There are all sorts of predictions about where the economy will take us in 2010. One thing that I’m sure about is that during these economic times, small businesses are being much smarter about utilizing their investments, talents, time and resources. As I mentioned in a recent blog post titled 2010 Wedding Industry Predictions, wedding professionals with the most entrepreneurial mindsets will thrive in 2010. We'll see many entrepreneurial minds partnering together, bartering and cross-promoting each other's services.
Bartering usually makes the most sense when two vendors have determined that the exchange of their individual talents or assets can achieve each other's goals. In some cases, it can be easier to barter with a wedding vendor that you already have a relationship with. This will make it easier to have honest conversations about how you can help each other. However, sometimes you will need to go outside of your immediate circle to find a vendor that has a talent or asset that you need. For those cases, social networks can be a great place to identify and connect with those types of wedding vendors.
Here are some tips to consider when bartering with other wedding vendors.
- Brainstorm. Once you have identified a partner for bartering, it is important to have a brainstorm. Be up-front about your needs or goals as well as your talents and assets. Together, create an exhaustive list of all of the ways that you can help each other to drive toward your respective goals. Then, be honest and narrow down the list based on what you can reasonably deliver. It is critical that you do not over-promise during this process because that can tarnish both your relationship and your reputation.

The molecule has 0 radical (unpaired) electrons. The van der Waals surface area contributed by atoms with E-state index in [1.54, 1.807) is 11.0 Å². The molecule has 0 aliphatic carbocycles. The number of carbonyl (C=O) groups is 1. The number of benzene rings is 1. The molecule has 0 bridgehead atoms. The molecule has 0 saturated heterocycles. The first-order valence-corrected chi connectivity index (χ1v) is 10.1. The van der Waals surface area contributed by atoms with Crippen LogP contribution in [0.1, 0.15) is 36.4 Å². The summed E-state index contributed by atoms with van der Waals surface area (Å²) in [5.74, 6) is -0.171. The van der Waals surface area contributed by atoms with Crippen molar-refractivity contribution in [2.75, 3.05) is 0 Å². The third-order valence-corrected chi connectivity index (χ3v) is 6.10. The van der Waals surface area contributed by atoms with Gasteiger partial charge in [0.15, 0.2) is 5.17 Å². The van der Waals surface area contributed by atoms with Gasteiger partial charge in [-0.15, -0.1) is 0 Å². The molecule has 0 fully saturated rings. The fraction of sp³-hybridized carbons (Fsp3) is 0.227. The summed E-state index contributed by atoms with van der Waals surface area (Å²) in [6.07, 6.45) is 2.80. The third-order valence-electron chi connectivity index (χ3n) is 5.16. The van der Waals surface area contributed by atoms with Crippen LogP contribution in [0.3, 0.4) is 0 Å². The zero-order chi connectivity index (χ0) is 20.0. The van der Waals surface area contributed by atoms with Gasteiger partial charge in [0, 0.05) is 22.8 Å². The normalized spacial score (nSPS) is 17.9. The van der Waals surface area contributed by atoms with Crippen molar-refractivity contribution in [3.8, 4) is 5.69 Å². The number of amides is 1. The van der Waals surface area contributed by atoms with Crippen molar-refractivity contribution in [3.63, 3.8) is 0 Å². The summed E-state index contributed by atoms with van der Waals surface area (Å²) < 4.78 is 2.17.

- Set reasonable expectations in advance and lay out the terms of your agreement. Even if you are friends with the other wedding vendor, don’t be shy or afraid to put things in writing. Create time lines and details about the work that will be delivered. It’s incredibly helpful to have a document or email that you can refer back to.
- Deliver what you promised and feel comfortable sticking to your defined terms.However, going above and beyond your agreement could enhance your relationship with the other vendor. It’s always nice to throw in extra favors along the way. You’ll have to think through the pros and cons of this. Every situation will be different.
- Regroup. After the bartering is complete, be sure to check in with each other to ensure that both of your goals were advanced as a result of your partnership. Discuss what went well and what you would do differently next time. Discuss your newly evolved goals and how you might be able to help each other again in the future.
If a vendor is not willing to put your agreement in writing or if they do not want to agree to regroup afterward, carefully consider whether that vendor is the right partner for you.
What best practices can you share about bartering your talents or assets with other wedding vendors?
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About This Blog: Christine Dyer has an MBA in marketing and shares over ten years of marketing expertise with the wedding community. In this weekly blog called Supercharge Your Wedding Business, you'll find advice on an array of wedding business topics such as how to market to brides, social networking, wedding PR, wedding sales, vendor networking, branding, pricing and much more. .Please pass this news along to your own professional wedding network. To receive this advice in your email inbox each week, Sign Up for a Free BridalTweet Membership.